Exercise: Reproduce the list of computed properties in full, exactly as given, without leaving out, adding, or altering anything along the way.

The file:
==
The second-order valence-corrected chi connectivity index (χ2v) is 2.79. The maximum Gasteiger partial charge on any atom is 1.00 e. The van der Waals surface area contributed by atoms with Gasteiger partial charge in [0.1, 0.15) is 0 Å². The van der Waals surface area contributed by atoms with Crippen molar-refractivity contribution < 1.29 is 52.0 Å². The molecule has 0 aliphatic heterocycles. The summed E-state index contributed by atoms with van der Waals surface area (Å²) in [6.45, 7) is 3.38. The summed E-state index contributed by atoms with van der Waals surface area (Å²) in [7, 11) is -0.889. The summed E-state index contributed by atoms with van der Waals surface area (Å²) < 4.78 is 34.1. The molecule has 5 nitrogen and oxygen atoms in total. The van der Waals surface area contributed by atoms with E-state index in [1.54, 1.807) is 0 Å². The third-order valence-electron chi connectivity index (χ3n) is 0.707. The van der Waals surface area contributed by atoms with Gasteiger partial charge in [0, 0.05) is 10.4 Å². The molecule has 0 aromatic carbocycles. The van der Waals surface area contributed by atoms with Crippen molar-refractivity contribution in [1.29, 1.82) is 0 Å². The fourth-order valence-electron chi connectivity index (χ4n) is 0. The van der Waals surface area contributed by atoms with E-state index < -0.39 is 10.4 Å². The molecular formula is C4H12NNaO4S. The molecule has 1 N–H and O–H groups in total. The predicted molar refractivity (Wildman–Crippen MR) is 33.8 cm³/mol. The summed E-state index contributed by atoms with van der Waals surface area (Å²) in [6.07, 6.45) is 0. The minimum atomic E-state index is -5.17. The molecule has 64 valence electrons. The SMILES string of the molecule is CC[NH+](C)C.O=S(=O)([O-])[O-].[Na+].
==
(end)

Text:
The second-order valence-corrected chi connectivity index (χ2v) is 2.79. The maximum Gasteiger partial charge on any atom is 1.00 e. The van der Waals surface area contributed by atoms with Gasteiger partial charge in [0.1, 0.15) is 0 Å². The van der Waals surface area contributed by atoms with Crippen molar-refractivity contribution < 1.29 is 52.0 Å². The molecule has 0 aliphatic heterocycles. The summed E-state index contributed by atoms with van der Waals surface area (Å²) in [6.45, 7) is 3.38. The summed E-state index contributed by atoms with van der Waals surface area (Å²) in [7, 11) is -0.889. The summed E-state index contributed by atoms with van der Waals surface area (Å²) < 4.78 is 34.1. The molecule has 5 nitrogen and oxygen atoms in total. The van der Waals surface area contributed by atoms with E-state index in [1.54, 1.807) is 0 Å². The third-order valence-electron chi connectivity index (χ3n) is 0.707. The van der Waals surface area contributed by atoms with Gasteiger partial charge in [0, 0.05) is 10.4 Å². The molecule has 0 aromatic carbocycles. The van der Waals surface area contributed by atoms with Crippen molar-refractivity contribution in [1.29, 1.82) is 0 Å². The fourth-order valence-electron chi connectivity index (χ4n) is 0. The van der Waals surface area contributed by atoms with E-state index < -0.39 is 10.4 Å². The molecular formula is C4H12NNaO4S. The molecule has 1 N–H and O–H groups in total. The predicted molar refractivity (Wildman–Crippen MR) is 33.8 cm³/mol. The summed E-state index contributed by atoms with van der Waals surface area (Å²) in [6.07, 6.45) is 0. The minimum atomic E-state index is -5.17. The molecule has 64 valence electrons. The SMILES string of the molecule is CC[NH+](C)C.O=S(=O)([O-])[O-].[Na+].